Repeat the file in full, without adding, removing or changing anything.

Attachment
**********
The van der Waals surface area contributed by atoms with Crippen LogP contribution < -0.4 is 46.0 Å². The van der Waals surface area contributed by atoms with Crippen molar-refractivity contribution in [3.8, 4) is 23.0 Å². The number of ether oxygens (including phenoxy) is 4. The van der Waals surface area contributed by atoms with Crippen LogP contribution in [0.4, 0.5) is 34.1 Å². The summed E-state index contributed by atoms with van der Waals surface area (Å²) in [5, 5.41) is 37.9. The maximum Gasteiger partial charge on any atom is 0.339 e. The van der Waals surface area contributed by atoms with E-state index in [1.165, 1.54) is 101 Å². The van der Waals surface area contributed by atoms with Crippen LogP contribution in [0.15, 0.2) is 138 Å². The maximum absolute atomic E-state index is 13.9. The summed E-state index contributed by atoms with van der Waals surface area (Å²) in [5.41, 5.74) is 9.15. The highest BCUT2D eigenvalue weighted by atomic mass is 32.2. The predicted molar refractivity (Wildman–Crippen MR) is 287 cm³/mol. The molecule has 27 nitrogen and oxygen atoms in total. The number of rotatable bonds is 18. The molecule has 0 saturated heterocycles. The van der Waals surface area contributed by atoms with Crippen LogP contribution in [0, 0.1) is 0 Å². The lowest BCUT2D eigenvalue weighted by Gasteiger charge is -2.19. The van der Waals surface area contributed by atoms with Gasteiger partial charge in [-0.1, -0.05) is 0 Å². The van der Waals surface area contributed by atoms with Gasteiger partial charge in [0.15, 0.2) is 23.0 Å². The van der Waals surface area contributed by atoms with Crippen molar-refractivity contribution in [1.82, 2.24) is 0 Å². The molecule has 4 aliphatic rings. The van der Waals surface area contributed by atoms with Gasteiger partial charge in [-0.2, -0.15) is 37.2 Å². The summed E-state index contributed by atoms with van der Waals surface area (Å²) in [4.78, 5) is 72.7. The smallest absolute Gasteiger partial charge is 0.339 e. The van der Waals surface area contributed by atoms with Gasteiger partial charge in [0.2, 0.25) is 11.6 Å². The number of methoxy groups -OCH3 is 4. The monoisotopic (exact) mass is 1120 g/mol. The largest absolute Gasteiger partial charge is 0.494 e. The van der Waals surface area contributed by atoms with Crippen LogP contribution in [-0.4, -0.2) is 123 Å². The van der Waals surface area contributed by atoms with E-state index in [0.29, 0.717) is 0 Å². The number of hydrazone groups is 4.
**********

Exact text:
The van der Waals surface area contributed by atoms with Crippen LogP contribution < -0.4 is 46.0 Å². The van der Waals surface area contributed by atoms with Crippen molar-refractivity contribution in [3.8, 4) is 23.0 Å². The number of ether oxygens (including phenoxy) is 4. The van der Waals surface area contributed by atoms with Crippen LogP contribution in [0.4, 0.5) is 34.1 Å². The summed E-state index contributed by atoms with van der Waals surface area (Å²) in [5, 5.41) is 37.9. The maximum Gasteiger partial charge on any atom is 0.339 e. The van der Waals surface area contributed by atoms with E-state index in [1.165, 1.54) is 101 Å². The van der Waals surface area contributed by atoms with Crippen LogP contribution in [0.15, 0.2) is 138 Å². The maximum absolute atomic E-state index is 13.9. The summed E-state index contributed by atoms with van der Waals surface area (Å²) in [5.41, 5.74) is 9.15. The highest BCUT2D eigenvalue weighted by atomic mass is 32.2. The predicted molar refractivity (Wildman–Crippen MR) is 287 cm³/mol. The molecule has 27 nitrogen and oxygen atoms in total. The number of rotatable bonds is 18. The molecule has 0 saturated heterocycles. The van der Waals surface area contributed by atoms with Crippen LogP contribution in [0, 0.1) is 0 Å². The lowest BCUT2D eigenvalue weighted by Gasteiger charge is -2.19. The van der Waals surface area contributed by atoms with Gasteiger partial charge in [-0.1, -0.05) is 0 Å². The van der Waals surface area contributed by atoms with Gasteiger partial charge in [0.15, 0.2) is 23.0 Å². The van der Waals surface area contributed by atoms with Crippen molar-refractivity contribution in [1.82, 2.24) is 0 Å². The molecule has 4 aliphatic rings. The van der Waals surface area contributed by atoms with Gasteiger partial charge in [-0.2, -0.15) is 37.2 Å². The summed E-state index contributed by atoms with van der Waals surface area (Å²) in [4.78, 5) is 72.7. The smallest absolute Gasteiger partial charge is 0.339 e. The van der Waals surface area contributed by atoms with Gasteiger partial charge in [0.2, 0.25) is 11.6 Å². The number of methoxy groups -OCH3 is 4. The monoisotopic (exact) mass is 1120 g/mol. The largest absolute Gasteiger partial charge is 0.494 e. The van der Waals surface area contributed by atoms with Crippen LogP contribution in [-0.4, -0.2) is 123 Å². The van der Waals surface area contributed by atoms with E-state index in [0.29, 0.717) is 0 Å². The number of hydrazone groups is 4.